In other words, while recruiters don’t look for volunteer experience, our research hints that if it is communicated the right way, it makes your resume “stand out”. However, one anonymous recruiter told us that “a resume with too much volunteer experience is a negative thing if the person is applying for a for-profit company, even if that company has a history of good social responsibility”.
Recruiters did agree that there is a “best” way to position your volunteer experience, and it’s probably not what you expect.
“If you have completed meaningful projects, include it as real work experience, not in a ‘volunteer or interest’ section. Call it ‘Pro Bono consulting’ and articulate the situation, task, action, and result – just as you would a normal job.” – Katie Kross, author of Profession and Purpose
Your skills-based volunteer experience should help you round out your resume and tell a recruiter that you have the skills and experience needed for it, as well as a passion for the industry. As an example, if you are a finance professional looking to get into the tech industry, like Google, volunteering finance skills at a tech nonprofit or a tech startup can help show your passion for tech. Or, perhaps you’re a program manager at a tech company and want to get into global development at the Gates Foundation. In this second case, having volunteered overseas for an extended length of time with a similar type of beneficiary organization will prove that you have the skills and field experience to earn a position.
Volunteering Can Help You While You Interview
We were pleasantly surprised by the number of managers that get excited when candidates have real volunteer experience – 66% specifically look for it and strongly value it. Similar to career advisers and recruiters, they agreed that “day of labor” style volunteering didn’t add much value. Instead they emphasized that people who engaged in skills-based projects for a specific cause “stood out as more interesting candidates because they are likely to be better team members”.
“International experience (of any kind, personal or professional) leads to a greater life experience, which then leads to a greater awareness of needs. In my experience, candidates who have these things then have a greater ability to innovate.” – Harry Weiner, Co-founder and Partner at On-Ramps
Similar to on your resume, volunteer work is only interesting it if demonstrates that you took initiative and delivered meaningful results. Anecdotally, we also feel that managers value volunteering for another reason – many felt that it involved “transferring skills to others”, and this resonated as being very valuable as it showed you had prior experience with coaching and developing others.
Why is Volunteering Experience Valued so Highly?
Along the entire candidate screening and hiring journey, volunteering your skills simply shows that you take initiative, are more selfless, and truly value your professional skills. Managers equate this to mean that you are more likely to be a better team member and deliver results.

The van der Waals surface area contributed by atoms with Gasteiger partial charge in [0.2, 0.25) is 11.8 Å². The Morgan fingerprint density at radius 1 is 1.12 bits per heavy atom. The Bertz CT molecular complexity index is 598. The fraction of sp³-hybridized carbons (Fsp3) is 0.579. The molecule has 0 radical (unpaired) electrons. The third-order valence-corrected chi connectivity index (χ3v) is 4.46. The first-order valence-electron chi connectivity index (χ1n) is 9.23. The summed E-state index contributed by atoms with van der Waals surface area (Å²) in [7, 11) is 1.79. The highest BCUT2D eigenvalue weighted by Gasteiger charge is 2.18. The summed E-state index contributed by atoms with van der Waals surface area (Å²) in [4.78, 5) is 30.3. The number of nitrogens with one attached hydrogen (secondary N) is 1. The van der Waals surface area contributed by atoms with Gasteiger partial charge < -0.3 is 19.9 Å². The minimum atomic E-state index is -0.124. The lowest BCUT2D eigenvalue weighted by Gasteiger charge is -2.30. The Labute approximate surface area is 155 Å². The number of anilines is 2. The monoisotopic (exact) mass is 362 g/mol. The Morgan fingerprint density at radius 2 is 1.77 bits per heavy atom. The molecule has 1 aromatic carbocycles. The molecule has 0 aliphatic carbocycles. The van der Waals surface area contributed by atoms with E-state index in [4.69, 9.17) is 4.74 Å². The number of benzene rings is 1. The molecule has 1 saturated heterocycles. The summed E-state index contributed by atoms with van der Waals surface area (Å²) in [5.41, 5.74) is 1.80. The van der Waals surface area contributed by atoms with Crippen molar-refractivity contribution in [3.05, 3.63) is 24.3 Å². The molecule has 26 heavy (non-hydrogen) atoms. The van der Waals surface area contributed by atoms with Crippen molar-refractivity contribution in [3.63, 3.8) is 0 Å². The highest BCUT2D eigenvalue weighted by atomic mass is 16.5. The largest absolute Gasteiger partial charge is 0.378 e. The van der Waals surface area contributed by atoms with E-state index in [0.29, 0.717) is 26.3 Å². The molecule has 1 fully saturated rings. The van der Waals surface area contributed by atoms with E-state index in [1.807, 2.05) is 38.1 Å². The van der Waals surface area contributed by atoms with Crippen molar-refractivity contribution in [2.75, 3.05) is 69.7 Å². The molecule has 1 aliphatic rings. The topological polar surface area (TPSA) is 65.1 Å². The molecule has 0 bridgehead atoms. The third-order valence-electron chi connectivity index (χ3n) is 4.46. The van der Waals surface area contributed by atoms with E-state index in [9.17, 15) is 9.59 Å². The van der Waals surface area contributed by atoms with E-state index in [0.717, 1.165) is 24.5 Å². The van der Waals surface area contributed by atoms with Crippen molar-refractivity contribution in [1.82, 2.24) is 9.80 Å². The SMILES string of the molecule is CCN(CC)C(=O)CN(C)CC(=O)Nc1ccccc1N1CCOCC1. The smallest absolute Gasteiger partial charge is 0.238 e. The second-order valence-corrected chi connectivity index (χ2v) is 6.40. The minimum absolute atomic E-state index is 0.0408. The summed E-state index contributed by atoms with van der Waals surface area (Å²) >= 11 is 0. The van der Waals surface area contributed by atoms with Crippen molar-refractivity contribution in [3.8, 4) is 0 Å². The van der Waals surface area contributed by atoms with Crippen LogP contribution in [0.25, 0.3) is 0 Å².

“In every situation – from financial to creative positions – I look at a candidate’s volunteer history. It’s a good indication of their passion, leadership and problem solving abilities.” – Julian Lorentz, Owner at Awakening Visuals
Indeed, we saw that managers agreed or strongly agreed that skills-based volunteering, especially in international environments, was a great way to develop skills needed to succeed:
- Collaboration: 93.8%
- Communication: 97%
- Emotional Intelligence (EQ): 89.3%
- Grit: 80%
- Innovation: 70%
- Leadership: 90.3%
- Problem Solving: 90.3%
However, managers were quick to note that “not all volunteer experiences are created equal”. First and foremost, managers are most interested “in finding quality people with demonstrated skills… volunteering doesn’t automatically mean you are either of these. It has to be the right type of volunteering project”.
An Important Caveat
As an organization with a mission of accelerating the impact of changemakers around the world, we would like to add the caveat that volunteering should be approached as selflessly as possible. Our research should not be used to motivate people to volunteer just for the sake of professional gain… In fact, our research shows that people should start their volunteering endeavor by auditing their skills, formalizing their goals, and then searching for an organization that specifically needs their skills. Groups like MovingWorlds, Catchafire, and LinkedIn For Good can all help you find the perfect placement. Done improperly, volunteering your skills might make your resume look better, but it can harm the organization you are trying to support.